Granted, digital media is overwhelming. There are tons of different file types and when you throw compression into the mix it's like trying to comprehend chemistry in Latin (for those of us that don't speak Latin). Here's a breakdown that should give anyone in an office environment the know-how to provide the right image file for any occasion.
We'll begin at the beginning, what is a digital image? There are two types: vectors and bitmaps. Very generally speaking, in office settings you will come across logos as vectors and pretty much everything else is a bitmap.
The fancy-schmancy image type that a lot of graphic designers use are vector images. The information that makes up an image is stored in a set of directions a computer understands called algorithms. The great thing about vector art is the ability to re-size it without any loss of image quality. If you want to change your post-it note size image into a billboard, the algorithm recalculates everything and voila, you have a billboard sized image.
The other type of image, a bitmap, is what you get when you take a picture with your digital camera or save a picture from the internet. Bitmap images are made up of lots of tiny squares called pixels. Imagine a grid and different color "bits" filling all the squares. Lots of those tiny bits run together and your eyes process an image. Remember, remember, always remember, you can't add more pixels. Whatever you have, you're stuck with. A bitmap image can be made smaller, not bigger. If you make it bigger it gets "pixelated" which means you have jagged lines where edges of the pixels are showing up and the picture looks like crap ( yes, that's the graphic-industry technical term).
The key to understanding and using bitmap images is resolution. When you see "dpi", it is referring to the resolution of an image or the "dots per inch". If you're looking at 10 dots spaced evenly in a square inch they are far enough apart to see each dot individually. This would be poor, poor resolution. Picture a few more dots in the square. Images on the internet usually have 72 dots per inch. That is about the least amount of dots you can have in an inch that your eyes process as a reasonable quality image rather than individual dots. Now jump ahead and picture that same square inch with 300 dots filling it in. You can't make out individual dots at all, right? Your eye sees a nice smooth transition between colors. Resolution boils down to how dense the pixels are in your image. What should you remember out of all this? Resolution tells you the quality of your image. 72 dpi is small, suitable for electronic needs. 150-200 dpi is probably the resolution your office scanner is set to zap in documents at. 300 dpi is the minimum quality a professional printer will accept.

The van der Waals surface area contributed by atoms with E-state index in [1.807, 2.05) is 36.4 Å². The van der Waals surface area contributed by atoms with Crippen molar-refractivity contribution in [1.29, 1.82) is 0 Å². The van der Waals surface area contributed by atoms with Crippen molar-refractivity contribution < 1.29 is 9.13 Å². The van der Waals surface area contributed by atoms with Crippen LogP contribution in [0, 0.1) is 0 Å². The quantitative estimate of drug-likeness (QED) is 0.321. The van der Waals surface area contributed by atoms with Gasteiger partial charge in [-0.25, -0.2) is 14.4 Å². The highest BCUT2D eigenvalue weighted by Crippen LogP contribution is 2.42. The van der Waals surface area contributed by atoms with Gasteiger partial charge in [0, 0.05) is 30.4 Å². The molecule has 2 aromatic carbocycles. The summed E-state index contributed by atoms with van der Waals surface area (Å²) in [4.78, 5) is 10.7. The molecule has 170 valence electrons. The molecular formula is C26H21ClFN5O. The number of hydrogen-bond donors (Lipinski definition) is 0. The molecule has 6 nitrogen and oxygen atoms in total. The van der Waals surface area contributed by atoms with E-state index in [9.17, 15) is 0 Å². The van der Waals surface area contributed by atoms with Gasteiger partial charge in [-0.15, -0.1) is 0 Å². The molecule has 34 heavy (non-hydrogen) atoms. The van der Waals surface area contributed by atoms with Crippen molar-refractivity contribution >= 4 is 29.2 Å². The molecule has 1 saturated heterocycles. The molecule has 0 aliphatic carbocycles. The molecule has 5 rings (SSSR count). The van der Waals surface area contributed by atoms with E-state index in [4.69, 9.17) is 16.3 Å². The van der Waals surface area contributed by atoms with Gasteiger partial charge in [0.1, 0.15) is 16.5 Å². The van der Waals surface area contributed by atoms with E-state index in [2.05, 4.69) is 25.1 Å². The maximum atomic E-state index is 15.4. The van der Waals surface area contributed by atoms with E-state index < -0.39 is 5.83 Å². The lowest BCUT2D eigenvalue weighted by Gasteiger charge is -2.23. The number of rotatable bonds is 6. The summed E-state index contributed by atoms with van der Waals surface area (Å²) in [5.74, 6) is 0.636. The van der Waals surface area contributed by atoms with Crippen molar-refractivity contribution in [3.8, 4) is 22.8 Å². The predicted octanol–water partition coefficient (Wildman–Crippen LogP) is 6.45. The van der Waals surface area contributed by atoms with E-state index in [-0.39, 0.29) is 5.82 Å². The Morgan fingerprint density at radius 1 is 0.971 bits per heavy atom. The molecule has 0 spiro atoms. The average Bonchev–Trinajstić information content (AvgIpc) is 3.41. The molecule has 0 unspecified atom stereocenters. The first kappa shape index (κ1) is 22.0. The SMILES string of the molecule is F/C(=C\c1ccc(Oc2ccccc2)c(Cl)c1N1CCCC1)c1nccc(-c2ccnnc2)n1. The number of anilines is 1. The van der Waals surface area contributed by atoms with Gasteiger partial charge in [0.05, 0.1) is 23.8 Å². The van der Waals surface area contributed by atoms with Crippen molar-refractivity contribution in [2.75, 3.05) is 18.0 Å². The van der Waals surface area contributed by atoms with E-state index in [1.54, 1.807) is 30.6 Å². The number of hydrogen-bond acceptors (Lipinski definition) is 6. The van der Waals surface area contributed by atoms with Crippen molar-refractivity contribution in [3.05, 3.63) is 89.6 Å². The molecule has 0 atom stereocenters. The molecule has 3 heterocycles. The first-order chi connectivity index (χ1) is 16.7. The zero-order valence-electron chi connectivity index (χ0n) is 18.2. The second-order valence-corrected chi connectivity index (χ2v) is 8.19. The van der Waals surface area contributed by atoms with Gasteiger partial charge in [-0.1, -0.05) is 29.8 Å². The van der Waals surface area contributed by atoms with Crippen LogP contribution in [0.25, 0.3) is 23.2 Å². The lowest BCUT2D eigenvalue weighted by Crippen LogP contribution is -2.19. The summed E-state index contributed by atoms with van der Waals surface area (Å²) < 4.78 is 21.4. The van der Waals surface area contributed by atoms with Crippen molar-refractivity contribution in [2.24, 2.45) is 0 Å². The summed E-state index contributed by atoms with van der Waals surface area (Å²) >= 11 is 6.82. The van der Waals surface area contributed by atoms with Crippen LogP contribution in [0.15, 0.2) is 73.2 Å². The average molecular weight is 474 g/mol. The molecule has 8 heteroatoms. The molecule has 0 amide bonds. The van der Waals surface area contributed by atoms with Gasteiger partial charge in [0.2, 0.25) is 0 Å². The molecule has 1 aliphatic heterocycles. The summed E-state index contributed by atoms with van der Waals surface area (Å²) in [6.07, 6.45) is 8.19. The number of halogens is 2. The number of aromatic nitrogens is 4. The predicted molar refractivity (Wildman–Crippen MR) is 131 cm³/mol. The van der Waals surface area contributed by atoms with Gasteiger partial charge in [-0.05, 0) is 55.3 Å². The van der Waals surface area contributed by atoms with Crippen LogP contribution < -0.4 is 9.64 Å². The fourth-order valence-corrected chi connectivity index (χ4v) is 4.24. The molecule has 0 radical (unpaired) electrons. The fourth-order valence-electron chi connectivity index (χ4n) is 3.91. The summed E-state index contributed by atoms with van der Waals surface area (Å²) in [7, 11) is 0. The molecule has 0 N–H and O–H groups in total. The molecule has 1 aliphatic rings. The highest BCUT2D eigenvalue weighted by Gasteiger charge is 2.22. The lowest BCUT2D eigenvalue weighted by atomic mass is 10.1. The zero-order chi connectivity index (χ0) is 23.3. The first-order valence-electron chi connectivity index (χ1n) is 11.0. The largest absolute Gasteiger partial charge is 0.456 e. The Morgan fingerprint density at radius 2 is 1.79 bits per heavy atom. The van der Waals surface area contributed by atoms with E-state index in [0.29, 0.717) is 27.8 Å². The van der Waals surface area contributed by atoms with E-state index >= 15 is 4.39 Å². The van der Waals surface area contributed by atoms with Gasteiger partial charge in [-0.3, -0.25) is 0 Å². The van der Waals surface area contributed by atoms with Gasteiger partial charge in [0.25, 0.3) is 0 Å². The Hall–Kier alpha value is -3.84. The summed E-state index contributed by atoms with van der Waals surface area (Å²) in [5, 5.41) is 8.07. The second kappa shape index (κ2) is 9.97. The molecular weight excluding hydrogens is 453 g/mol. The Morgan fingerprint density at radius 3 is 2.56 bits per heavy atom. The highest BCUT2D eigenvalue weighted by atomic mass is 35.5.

Where does all this leave you, esteemed office worker? Let's say you're lucky enough to have a few different versions of your company's logo. This is what they're good for:
companylogo.EPS - This is a vector file. If your graphic designer or printer asks you for a copy of your logo, this is what you send them (if you're lucky enough to have one).
companylogo.JPG - If you don't have an EPS file you can use a JPG file if the resolution is at that 300 dpi level I described before. Here's the trick, you may not have software installed on your computer to know what the dpi is. Look at the size of the image to get an idea. If it is measured in KB (kilobytes) the quality is too poor for use by a printer. If it is measured in MB (megabytes) you're probably good to go. This is the file you'll want to use when you are working on reports and things, too. The easiest way to check the size of an image is to attach it to a blank email and send it to yourself. Don't delete the KB-sized JPG though, that's the version you will use online or in your email signature.
companylogo.GIF - Typically used to save an image that has a transparent portion. GIF files are small and good for using online if your image is clipart. Don't try to save your vacation pictures as GIF files, it won't be pretty. GIF files are small because they have a trick of condensing colors. Your vacation picture of a glorious sunset over the ocean that has millions of different shades of pinks and purples will be converted into a picture with a couple hundred colors. Not quite as glorious.
Real-life scenario, supergirl: I email you asking for a picture of your boss to put on an invitation. What do you send me? NOT their PDF or Word resume that has a picture in it! Let's work this out together. I'm asking for an invitation and you don't know if it will be going out via mail or email. You could ask me what my needs are, I'd be happy to tell you the invite will be sent electronically and via snail mail. Since you can't make a small image higher quality it would be best to send me your MB-sized JPG. It is big enough to print on an invitation and I can make it smaller for an electronic invitation.